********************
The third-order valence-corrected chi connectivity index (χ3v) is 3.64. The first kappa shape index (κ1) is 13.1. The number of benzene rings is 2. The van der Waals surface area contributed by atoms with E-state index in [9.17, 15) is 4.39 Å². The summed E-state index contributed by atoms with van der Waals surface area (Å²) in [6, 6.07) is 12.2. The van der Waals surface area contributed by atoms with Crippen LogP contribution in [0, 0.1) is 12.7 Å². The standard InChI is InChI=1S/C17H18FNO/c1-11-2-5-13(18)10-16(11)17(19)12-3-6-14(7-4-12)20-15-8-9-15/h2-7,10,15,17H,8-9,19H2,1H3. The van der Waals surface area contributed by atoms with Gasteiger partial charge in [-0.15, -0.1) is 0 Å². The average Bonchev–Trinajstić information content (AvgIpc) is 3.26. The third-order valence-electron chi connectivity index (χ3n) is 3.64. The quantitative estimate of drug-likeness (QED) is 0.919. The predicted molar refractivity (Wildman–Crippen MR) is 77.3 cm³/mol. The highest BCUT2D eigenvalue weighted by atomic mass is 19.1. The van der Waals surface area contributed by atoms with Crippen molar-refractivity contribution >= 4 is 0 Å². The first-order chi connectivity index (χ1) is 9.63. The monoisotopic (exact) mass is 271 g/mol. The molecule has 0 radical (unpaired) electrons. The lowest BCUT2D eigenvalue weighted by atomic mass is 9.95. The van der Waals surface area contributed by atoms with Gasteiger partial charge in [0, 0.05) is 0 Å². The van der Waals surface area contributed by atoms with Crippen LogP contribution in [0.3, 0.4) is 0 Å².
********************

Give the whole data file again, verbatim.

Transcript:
The third-order valence-corrected chi connectivity index (χ3v) is 3.64. The first kappa shape index (κ1) is 13.1. The number of benzene rings is 2. The van der Waals surface area contributed by atoms with E-state index in [9.17, 15) is 4.39 Å². The summed E-state index contributed by atoms with van der Waals surface area (Å²) in [6, 6.07) is 12.2. The van der Waals surface area contributed by atoms with Crippen LogP contribution in [0, 0.1) is 12.7 Å². The standard InChI is InChI=1S/C17H18FNO/c1-11-2-5-13(18)10-16(11)17(19)12-3-6-14(7-4-12)20-15-8-9-15/h2-7,10,15,17H,8-9,19H2,1H3. The van der Waals surface area contributed by atoms with Gasteiger partial charge in [-0.15, -0.1) is 0 Å². The average Bonchev–Trinajstić information content (AvgIpc) is 3.26. The third-order valence-electron chi connectivity index (χ3n) is 3.64. The quantitative estimate of drug-likeness (QED) is 0.919. The predicted molar refractivity (Wildman–Crippen MR) is 77.3 cm³/mol. The highest BCUT2D eigenvalue weighted by atomic mass is 19.1. The van der Waals surface area contributed by atoms with Crippen molar-refractivity contribution >= 4 is 0 Å². The first-order chi connectivity index (χ1) is 9.63. The monoisotopic (exact) mass is 271 g/mol. The molecule has 0 radical (unpaired) electrons. The lowest BCUT2D eigenvalue weighted by atomic mass is 9.95. The van der Waals surface area contributed by atoms with Gasteiger partial charge in [0, 0.05) is 0 Å². The van der Waals surface area contributed by atoms with Crippen LogP contribution in [0.3, 0.4) is 0 Å².